GREENWOOD HEIGHTS — When Principal Ailene Altman Mitchell came to M.S. 88 in 1999, the school was performing so poorly that the Department of Education was considering closing it.
But these days none other than Bill Gates is looking to the school for insight on the future of learning. The tech leader and philanthropist visited M.S. 88 in 2014 to see its School of One program, in which students get individualized math instruction based on their learning style and personal skill set.
School of One is one of more than 40 special programs and partnerships now available at M.S. 88, which earned high marks for student achievement in its latest School Quality Snapshot.
The school's dramatic turnaround was due in large part to Altman Mitchell, who worked closely with Schools Chancellor Carmen Fariña, then the superintendent of District 15, to rebuild M.S. 88 from the ground up.
Altman Mitchell has put an emphasis on hiring "brilliant" teachers and cultivating partnerships with an array of private partners and universities, from the Billion Oyster Project to Columbia University's Earth Institute, she said.
Altman Mitchell now likes to call M.S. 88 a "research institute for teaching and learning." The school recently spent $3 million on two new science labs, and this year it's the first New York City school to pilot Basecamp, a software-based learning system developed partly by engineers from Facebook.
Today M.S. 88 has 1,278 students who come from nearly every elementary school in District 15. Recently the school, on Seventh Avenue and 18th Street, has drawn more students from P.S. 321 and P.S. 58 than in previous years.
Roughly 73 percent of students receive free or reduced priced lunches and the school is a like a United Nations of nationalities and ethnic backgrounds, Altman Mitchell said.
Altman Mitchell is now one of the DOE's "master principals." Despite nearly three decades of experience, she still gets excited talking about her job.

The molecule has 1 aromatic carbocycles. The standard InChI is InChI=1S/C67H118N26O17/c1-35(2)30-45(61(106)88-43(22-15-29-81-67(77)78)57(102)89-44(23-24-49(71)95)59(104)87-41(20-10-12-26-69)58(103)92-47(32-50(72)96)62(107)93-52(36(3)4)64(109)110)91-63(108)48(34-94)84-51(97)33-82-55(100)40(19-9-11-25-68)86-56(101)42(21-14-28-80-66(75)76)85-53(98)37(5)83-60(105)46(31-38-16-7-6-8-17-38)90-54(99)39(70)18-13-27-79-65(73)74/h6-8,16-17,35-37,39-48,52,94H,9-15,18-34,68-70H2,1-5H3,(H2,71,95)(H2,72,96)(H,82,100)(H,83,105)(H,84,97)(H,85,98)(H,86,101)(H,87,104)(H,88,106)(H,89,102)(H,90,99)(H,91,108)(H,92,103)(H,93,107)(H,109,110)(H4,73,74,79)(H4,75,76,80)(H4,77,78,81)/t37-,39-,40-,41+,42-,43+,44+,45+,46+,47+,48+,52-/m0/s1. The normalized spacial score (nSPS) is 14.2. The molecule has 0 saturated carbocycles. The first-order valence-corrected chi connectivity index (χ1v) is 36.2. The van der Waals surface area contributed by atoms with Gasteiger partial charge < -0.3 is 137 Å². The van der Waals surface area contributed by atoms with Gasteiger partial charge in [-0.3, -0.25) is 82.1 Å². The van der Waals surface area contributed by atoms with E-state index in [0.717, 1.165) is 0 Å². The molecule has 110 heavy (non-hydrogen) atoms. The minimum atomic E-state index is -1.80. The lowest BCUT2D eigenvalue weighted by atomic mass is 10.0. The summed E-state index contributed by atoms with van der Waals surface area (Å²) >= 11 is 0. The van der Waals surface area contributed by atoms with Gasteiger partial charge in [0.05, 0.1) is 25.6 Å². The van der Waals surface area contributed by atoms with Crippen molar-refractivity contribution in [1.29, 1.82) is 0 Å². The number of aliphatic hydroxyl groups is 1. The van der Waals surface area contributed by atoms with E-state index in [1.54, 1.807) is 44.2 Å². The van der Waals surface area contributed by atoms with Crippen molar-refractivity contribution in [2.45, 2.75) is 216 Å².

“I still get so psyched when I come in here,” Altman Mitchell said. “I’m learning all the time. I never thought I would get up, 26 years later working for the NYC Department of Education and love what I do. Who gets to love their job? When you do it and do it right ... you get the goosebumps."
DNAinfo New York visited Altman Mitchell recently. Here are some excerpts from the interview.
How did you get started in education?
I never wanted to be a teacher. So I thought I would be a psychologist, but I was not a good psychologist. I got good training but it wasn’t something that I found my passion in.
So my dad said, "Why don’t you try substitute teaching for a little while?" I said, "Alright, but I’m not going to do this for the rest of my life." Guess what happened? I totally fell in love. I fell in love with the kids, I fell in love with curriculum learning, curriculum writing, and trying to do and teach and develop methodologies in new and different ways.
What was M.S. 88 like when you got here and how did you go about changing the school?
It was probably the greatest experience of my life because it was creating a new school, a new environment, building a culture from the bottom up.
[Around 2000] we were deemed a “school under review” and that was very sad. That means there’s a possibility that you might close. [M.S. 88 was taken off the SUR list by 2002.]
I was fortunate enough that Carmen Fariña, as District 15 superintendent, helped me plan this building. Carmen sat down with me and she said, "Ailene, this is what it might look like." This was her footprint, taking a large middle school and redesigning it into three small learning communities. [M.S. 88 is divided into three “houses” each with its own theme.]
I never want to say we got rid of teachers, because that sounds so callous, and it is so callous. I think we found wonderful teachers to build. They bought into the possibilities.
When we talk about innovation, innovation isn't a program, it's a product of good practice. It's creating. All of my teachers have a license to create but they also have to execute and lead.
We're using it in very unique ways where it's not taking the place of the human being. It's supporting the professional development of the teachers.
We're using personalized learning so our students can really get into robust and rigorous [learning] and not have to wait. It [creates] equity and access. Our kids are learning how to get to things fast. How do we access what’s important and how do we delineate what we need to know? That’s what technology does. It gives us a variety of choices. If I had what these kids have, who knows where I’d be today?
Sometimes our former English Language Learner students become our gifted students. Those are the kids that come back and say, "Oh I made it into medical school."